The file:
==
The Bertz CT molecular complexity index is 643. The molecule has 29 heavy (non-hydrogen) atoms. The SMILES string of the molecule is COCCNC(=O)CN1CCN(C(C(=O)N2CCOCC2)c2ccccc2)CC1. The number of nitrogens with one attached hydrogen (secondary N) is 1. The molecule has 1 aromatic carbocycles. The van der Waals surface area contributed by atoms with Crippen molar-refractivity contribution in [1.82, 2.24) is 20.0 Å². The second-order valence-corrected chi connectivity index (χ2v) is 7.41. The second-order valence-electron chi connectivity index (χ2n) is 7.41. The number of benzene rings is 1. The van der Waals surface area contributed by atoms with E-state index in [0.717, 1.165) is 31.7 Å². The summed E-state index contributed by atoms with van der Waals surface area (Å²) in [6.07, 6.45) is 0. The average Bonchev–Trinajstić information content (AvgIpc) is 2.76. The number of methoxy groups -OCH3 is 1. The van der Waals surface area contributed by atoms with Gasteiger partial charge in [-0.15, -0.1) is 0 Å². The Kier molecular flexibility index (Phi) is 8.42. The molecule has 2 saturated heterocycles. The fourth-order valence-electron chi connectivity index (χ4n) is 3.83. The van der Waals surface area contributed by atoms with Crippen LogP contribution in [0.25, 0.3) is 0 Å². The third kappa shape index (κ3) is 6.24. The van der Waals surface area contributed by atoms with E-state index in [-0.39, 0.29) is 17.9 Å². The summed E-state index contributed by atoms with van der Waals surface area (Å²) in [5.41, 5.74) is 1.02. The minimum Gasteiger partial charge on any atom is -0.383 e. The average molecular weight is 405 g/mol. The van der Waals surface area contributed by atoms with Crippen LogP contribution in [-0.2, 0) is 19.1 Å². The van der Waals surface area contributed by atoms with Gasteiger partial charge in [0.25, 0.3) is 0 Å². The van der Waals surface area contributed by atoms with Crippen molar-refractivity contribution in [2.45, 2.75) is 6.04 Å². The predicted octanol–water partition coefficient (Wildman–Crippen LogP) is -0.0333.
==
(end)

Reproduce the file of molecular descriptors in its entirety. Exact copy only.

The Bertz CT molecular complexity index is 643. The molecule has 29 heavy (non-hydrogen) atoms. The SMILES string of the molecule is COCCNC(=O)CN1CCN(C(C(=O)N2CCOCC2)c2ccccc2)CC1. The number of nitrogens with one attached hydrogen (secondary N) is 1. The molecule has 1 aromatic carbocycles. The van der Waals surface area contributed by atoms with Crippen molar-refractivity contribution in [1.82, 2.24) is 20.0 Å². The second-order valence-corrected chi connectivity index (χ2v) is 7.41. The second-order valence-electron chi connectivity index (χ2n) is 7.41. The number of benzene rings is 1. The van der Waals surface area contributed by atoms with E-state index in [0.717, 1.165) is 31.7 Å². The summed E-state index contributed by atoms with van der Waals surface area (Å²) in [6.07, 6.45) is 0. The average Bonchev–Trinajstić information content (AvgIpc) is 2.76. The number of methoxy groups -OCH3 is 1. The van der Waals surface area contributed by atoms with Gasteiger partial charge in [-0.15, -0.1) is 0 Å². The Kier molecular flexibility index (Phi) is 8.42. The molecule has 2 saturated heterocycles. The fourth-order valence-electron chi connectivity index (χ4n) is 3.83. The van der Waals surface area contributed by atoms with Crippen LogP contribution in [0.25, 0.3) is 0 Å². The third kappa shape index (κ3) is 6.24. The van der Waals surface area contributed by atoms with E-state index in [-0.39, 0.29) is 17.9 Å². The summed E-state index contributed by atoms with van der Waals surface area (Å²) in [5.41, 5.74) is 1.02. The minimum Gasteiger partial charge on any atom is -0.383 e. The average molecular weight is 405 g/mol. The van der Waals surface area contributed by atoms with Crippen LogP contribution in [-0.2, 0) is 19.1 Å². The van der Waals surface area contributed by atoms with Gasteiger partial charge in [0.25, 0.3) is 0 Å². The van der Waals surface area contributed by atoms with Crippen molar-refractivity contribution in [2.45, 2.75) is 6.04 Å². The predicted octanol–water partition coefficient (Wildman–Crippen LogP) is -0.0333.